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2030 Life Sciences and Health in digital age (part 2)
2030 Life Sciences and Health in the Digital Age (Part 2)

2030 Life Sciences and Health in the Digital Age (Part 2)

By Dr Steve Arlington and John Wise

As part of its mission to help members anticipate and prepare for changes in the pharmaceutical industry, The Pistoia Alliance has developed a research paper which sets out to consider what the life science, biopharma R&D and healthcare ecosystem might look like in 2030, in particular how the increasing adoption and sophistication of technology will affect companies and patients alike.

This article is the second part of a two-part series based on that paper. Written in retrospect from the world as it is in 2030, it looks at how healthcare has changed in the intervening decade.

The intention of this 2030 report is to stimulate debate as to what the future may hold. There are many scenarios one could legitimately put forward and challenge. We have chosen one such set of scenarios. It is not to say it will be correct. However, in presenting these scenarios it is hoped that one can identify signals that identify the likely drivers of change over the next decade.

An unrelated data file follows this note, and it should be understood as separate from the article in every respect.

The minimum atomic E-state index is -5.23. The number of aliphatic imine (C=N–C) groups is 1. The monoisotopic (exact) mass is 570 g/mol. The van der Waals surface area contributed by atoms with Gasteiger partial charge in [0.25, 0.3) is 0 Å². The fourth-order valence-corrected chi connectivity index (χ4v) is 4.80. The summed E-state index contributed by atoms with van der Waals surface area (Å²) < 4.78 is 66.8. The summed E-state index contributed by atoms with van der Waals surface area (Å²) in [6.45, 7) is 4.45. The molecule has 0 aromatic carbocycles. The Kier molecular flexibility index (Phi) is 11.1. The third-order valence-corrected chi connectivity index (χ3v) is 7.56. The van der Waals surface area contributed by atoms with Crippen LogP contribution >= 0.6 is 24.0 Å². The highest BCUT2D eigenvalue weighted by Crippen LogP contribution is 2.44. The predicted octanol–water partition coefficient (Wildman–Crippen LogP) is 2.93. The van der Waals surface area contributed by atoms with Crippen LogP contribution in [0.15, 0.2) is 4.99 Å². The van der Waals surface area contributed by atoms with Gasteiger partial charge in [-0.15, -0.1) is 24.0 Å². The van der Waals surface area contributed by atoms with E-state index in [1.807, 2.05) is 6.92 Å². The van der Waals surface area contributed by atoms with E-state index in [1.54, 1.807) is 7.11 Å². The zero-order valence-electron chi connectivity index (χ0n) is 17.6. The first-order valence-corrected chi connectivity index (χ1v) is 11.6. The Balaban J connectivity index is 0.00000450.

The first article covered the socio-economic and political evolutions that have happened, the subsequent effects on population health and the innovative technologies which have had the greatest impact. This article builds on those assessments and looks at the patient-centric innovations we can expect to see in the next decade, as well as some of the expected changes in regulation, and how life science, biopharma and healthcare organisations can work together to tackle the growing skills crisis.

Patient-centric innovations

Outside of the technological advances we explored in the previous article, the last decade has seen several important scientific advances which have significantly improved patient care:

Real World Data (RWD):

RWD, or ‘data relating to patient health status and/or the delivery of health care routinely collected from a variety of sources’, has been transformative for the pharma industry’s approach to clinical trials with external control arms, disease models and natural histories, site selection, patient recruitment, etc (1). The better quality and wider availability and accessibility of RWD – due to the increasing deployment of the FAIR data principles (2) – has enabled more precise in silico clinical trials to increase the efficiency and effectiveness of clinical development programmes to meet unmet medical needs (3,4).

RWD is being used extensively to inform Health Technology Assessment (HTA) and the value of therapies. Projects such as the MIT Leaps project (5) are using AI and Machine Learning (ML) to enable patients to receive timely access to the most appropriate therapeutics for their needs, while providing key stakeholders with the Real World Evidence (RWE) they need to improve their decisions related to the development, access and use of therapeutics for the target disease.....

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